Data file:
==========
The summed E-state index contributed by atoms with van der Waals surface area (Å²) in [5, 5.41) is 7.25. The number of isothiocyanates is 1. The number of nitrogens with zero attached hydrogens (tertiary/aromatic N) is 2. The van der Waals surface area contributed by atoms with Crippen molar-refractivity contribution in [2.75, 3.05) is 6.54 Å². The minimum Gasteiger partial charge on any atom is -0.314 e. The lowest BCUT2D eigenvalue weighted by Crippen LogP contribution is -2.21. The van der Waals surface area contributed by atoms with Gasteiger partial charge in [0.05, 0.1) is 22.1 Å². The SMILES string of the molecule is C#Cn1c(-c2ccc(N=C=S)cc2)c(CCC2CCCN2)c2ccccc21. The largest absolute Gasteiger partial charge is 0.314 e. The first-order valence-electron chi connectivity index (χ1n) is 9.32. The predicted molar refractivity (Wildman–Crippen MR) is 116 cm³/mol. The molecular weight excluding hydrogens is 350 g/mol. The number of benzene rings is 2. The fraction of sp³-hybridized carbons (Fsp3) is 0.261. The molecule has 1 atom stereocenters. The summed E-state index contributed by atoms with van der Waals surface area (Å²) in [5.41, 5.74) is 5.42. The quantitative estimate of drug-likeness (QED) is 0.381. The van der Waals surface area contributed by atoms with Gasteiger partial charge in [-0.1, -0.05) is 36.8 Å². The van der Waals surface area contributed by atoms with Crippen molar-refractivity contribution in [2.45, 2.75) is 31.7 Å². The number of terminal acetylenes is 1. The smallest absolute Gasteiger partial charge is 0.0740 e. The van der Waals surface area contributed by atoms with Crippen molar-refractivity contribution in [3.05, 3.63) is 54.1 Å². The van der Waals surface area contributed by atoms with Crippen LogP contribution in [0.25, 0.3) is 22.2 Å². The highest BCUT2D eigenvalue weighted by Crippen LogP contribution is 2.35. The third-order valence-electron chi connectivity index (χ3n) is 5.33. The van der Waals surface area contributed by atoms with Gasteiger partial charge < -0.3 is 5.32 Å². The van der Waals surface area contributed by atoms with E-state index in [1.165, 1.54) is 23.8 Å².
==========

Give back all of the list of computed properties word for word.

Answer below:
The summed E-state index contributed by atoms with van der Waals surface area (Å²) in [5, 5.41) is 7.25. The number of isothiocyanates is 1. The number of nitrogens with zero attached hydrogens (tertiary/aromatic N) is 2. The van der Waals surface area contributed by atoms with Crippen molar-refractivity contribution in [2.75, 3.05) is 6.54 Å². The minimum Gasteiger partial charge on any atom is -0.314 e. The lowest BCUT2D eigenvalue weighted by Crippen LogP contribution is -2.21. The van der Waals surface area contributed by atoms with Gasteiger partial charge in [0.05, 0.1) is 22.1 Å². The SMILES string of the molecule is C#Cn1c(-c2ccc(N=C=S)cc2)c(CCC2CCCN2)c2ccccc21. The largest absolute Gasteiger partial charge is 0.314 e. The first-order valence-electron chi connectivity index (χ1n) is 9.32. The predicted molar refractivity (Wildman–Crippen MR) is 116 cm³/mol. The molecular weight excluding hydrogens is 350 g/mol. The number of benzene rings is 2. The fraction of sp³-hybridized carbons (Fsp3) is 0.261. The molecule has 1 atom stereocenters. The summed E-state index contributed by atoms with van der Waals surface area (Å²) in [5.41, 5.74) is 5.42. The quantitative estimate of drug-likeness (QED) is 0.381. The van der Waals surface area contributed by atoms with Gasteiger partial charge in [-0.1, -0.05) is 36.8 Å². The van der Waals surface area contributed by atoms with Crippen molar-refractivity contribution in [2.45, 2.75) is 31.7 Å². The number of terminal acetylenes is 1. The smallest absolute Gasteiger partial charge is 0.0740 e. The van der Waals surface area contributed by atoms with Crippen molar-refractivity contribution in [3.05, 3.63) is 54.1 Å². The van der Waals surface area contributed by atoms with Crippen LogP contribution in [0.25, 0.3) is 22.2 Å². The highest BCUT2D eigenvalue weighted by Crippen LogP contribution is 2.35. The third-order valence-electron chi connectivity index (χ3n) is 5.33. The van der Waals surface area contributed by atoms with Gasteiger partial charge < -0.3 is 5.32 Å². The van der Waals surface area contributed by atoms with E-state index in [1.165, 1.54) is 23.8 Å².